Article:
Recommendations I understood in Java (which has a lot of restrictions, @ least for me), even with hibernate was to have separated layers

  • Entities like persons, children, users, etc...
  • DAO entities linked to database
  • Service providing entities and functionalities, where I'll do the SQL
  • WebService providing an interface over needs

As I'm starting with Eiffel and store, I'm facing some difficulties I face since ever in programming (hoping there's somebody in this earth who has not the same problem) I always want to generalize things more than necessary. Every time I do a copy-paste, I refactor and look for a solution which makes me able to write it one time... which takes time and time on the delivery of the software, but for me adds more quality and flexibility to the software. I'm actually working alone in a company where I'm going to be the lead developer and if the future wants we'll be more developers. The goal is to develop a platform of services in Eiffel, postgresql-odbc, and an Angular-web front-end.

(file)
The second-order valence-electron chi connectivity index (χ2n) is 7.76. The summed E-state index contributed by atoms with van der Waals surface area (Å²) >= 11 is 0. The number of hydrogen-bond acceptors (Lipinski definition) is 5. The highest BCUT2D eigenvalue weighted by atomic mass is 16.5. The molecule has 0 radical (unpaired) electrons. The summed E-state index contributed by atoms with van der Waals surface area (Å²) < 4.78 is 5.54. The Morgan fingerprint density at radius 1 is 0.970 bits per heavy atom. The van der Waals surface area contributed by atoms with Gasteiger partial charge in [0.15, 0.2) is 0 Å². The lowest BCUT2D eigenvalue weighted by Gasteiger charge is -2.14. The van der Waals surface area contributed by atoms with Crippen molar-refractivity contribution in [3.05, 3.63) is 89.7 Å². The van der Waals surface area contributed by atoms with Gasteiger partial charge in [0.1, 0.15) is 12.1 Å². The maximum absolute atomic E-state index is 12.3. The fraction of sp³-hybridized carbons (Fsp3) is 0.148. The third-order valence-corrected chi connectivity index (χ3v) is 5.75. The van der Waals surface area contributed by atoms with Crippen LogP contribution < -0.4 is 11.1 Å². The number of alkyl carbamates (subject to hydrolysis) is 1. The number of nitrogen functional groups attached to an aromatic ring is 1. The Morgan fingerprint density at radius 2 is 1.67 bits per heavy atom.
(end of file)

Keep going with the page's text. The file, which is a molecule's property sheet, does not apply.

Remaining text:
I'd like to have the more generic pattern to be able to manage entities in the future with typical situations as:

  • Database entities
  • Relationships
    • one_to_one
    • one_to_many
    • many_to_one
    • many_to_many

@ The point I'm now, I'm about to develop an architecture which ideally for me has:

  • DB_ENTITY which as relations: BAG[RELATIONSHIP[P,S]] where P=Primary and S=Secondary
  • Primary is P->DB_ENTITY when ONE and BAG[P] when MANY
  • A COMPANY on my design will inherit from DB_ENTITY and add relationships as a BRANCH. So I was thinking having in my COMPANY class branches: RELATIONSHIP[like Current, BRANCH]

The relationship classes would help me to create the CRUD SQL statements into the "service" layer in a more abstract manner.

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  • when I try something more lightweight I find restrictions in the pattern where I have to repeat operations... thats a bit my difficulty
  • Do you think of any disadvantages of such model I'm creating out of the first shot of development?